In her own words: I am Vilissa Thompson, a proud disabled woman of color, social worker, and advocate. I created my advocacy organization, Ramp Your Voice!, two years ago to provide a safe space and platform for disabled voices, particularly disabled women of color like myself. Being a triple-minority means that my experiences are uniquely intertwined due to the identities I have: being disabled (born with Osteogenesis Imperfecta [OI] & hard of hearing due to OI), African American, and a woman. I saw that within all three identity groups that the voices and stories of disabled women of color were grossly unseen and unheard – I wanted to do my part in shattering the harmful exclusion we endured for not only myself, but for the millions of disabled girls and women of color who felt invisible. It is so important for us to say it loud, “I’m disabled, of color, a woman, & proud!” There are many challenges we endure that affect our abilities to gain equal and quality access to education, healthcare, employment, independence, and truly feel equal to not only our disabled peers, but within the larger society as well. Though my advocacy is inclusive to all life experiences, it is the lives of disabled girls and women of color I am ardently passionate about, and will use my voice to advocate and fight for their rights in society. I currently give presentations about the experiences of disabled women, and those of color, as well as can provide consultation concerning the importance of inclusion and abiding the disability laws in the United States. I also am in the process of applying to law school, which would allow me to add a legal component to my advocacy because we must fight to have empowering laws in place that recognizes both our personhood and womanhood.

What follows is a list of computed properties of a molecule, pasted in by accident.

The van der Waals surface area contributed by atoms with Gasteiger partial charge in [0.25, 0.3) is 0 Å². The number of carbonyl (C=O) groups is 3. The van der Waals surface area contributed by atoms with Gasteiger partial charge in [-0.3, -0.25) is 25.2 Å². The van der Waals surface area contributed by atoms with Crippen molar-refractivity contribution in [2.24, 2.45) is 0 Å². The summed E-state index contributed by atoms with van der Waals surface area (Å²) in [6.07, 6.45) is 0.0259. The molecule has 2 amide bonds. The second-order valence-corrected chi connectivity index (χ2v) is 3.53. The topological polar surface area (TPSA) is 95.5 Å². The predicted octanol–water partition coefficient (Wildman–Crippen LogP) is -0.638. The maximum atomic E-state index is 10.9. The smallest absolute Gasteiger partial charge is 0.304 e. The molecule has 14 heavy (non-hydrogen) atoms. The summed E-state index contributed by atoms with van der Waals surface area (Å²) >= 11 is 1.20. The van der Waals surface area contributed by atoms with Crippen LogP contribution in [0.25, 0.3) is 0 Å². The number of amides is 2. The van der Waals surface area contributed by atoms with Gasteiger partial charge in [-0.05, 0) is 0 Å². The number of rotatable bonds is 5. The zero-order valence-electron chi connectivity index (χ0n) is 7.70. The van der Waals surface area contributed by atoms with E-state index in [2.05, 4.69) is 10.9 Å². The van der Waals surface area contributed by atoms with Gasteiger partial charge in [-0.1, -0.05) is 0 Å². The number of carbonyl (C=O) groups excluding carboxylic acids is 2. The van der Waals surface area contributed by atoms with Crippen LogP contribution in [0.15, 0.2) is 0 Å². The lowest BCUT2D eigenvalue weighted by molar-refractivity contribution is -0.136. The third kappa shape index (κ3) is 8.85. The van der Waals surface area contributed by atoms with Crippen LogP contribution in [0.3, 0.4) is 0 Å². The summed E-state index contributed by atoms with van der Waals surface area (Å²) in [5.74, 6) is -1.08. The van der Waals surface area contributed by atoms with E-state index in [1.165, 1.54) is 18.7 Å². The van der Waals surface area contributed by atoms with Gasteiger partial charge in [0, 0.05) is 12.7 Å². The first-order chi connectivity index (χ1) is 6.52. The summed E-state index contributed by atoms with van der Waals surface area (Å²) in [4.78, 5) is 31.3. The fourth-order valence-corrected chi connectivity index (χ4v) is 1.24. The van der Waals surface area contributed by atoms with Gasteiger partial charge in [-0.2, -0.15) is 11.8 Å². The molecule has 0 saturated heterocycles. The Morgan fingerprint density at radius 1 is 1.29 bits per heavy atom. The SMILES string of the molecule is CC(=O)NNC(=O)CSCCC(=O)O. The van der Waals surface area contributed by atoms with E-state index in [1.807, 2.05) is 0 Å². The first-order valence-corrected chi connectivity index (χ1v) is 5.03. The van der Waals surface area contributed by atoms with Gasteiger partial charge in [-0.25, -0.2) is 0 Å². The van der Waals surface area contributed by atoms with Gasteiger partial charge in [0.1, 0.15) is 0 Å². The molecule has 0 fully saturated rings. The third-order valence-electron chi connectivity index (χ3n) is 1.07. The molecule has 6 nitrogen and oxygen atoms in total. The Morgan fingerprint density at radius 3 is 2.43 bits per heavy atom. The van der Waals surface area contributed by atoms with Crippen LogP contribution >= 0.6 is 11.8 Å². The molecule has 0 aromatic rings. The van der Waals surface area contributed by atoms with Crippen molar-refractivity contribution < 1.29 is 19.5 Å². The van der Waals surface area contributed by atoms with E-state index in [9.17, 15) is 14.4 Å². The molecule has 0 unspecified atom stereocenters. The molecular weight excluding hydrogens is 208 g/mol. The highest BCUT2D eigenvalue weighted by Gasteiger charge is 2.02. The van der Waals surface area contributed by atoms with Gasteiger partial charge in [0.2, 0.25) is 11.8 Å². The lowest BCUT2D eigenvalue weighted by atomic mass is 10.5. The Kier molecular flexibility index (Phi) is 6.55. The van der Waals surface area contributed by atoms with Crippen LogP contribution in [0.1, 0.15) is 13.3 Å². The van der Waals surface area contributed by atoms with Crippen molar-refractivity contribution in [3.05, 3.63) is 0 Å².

If you would like to keep up with the great work Vilissa is doing, be sure to follow her on Twitter!
Victoria Oruwari is an award winning Soprano singer who happens to be hails from my home nation of Nigeria. Victoria lost her eyesight at the age of 7, but has not let that get in the way of her ambition to sing, and to be heard. She is also a songwriter and a singing instructor. She works with the company Singability, and she runs the Singability Westminster, which anyone can drop into as all singing abilities are welcome. I had the pleasure of meeting Victoria during the Nigerian Independence Anniversary party a few Saturdays ago. We happened to be sitting at the same table and got talking about all things Nigerian, including our love of parties and we shared our experiences as disabled women and all that it entails. She was awarded a well deserved prize at the evening. Spending time with Victoria really put to the forefront of my mind the things that so many of us take for granted. Being the independent woman that she is, she got to the event and left by herself. Always great to see black women not letting anything at all stop them or get in their way.
Being a triple minority like the amazing ladies above, it is so awesome to know that they are out there doing awesome things. They’re trying to better themselves and others along the way. I will continue scouring the Internet in search of more disabled black women being excellent, so watch this space!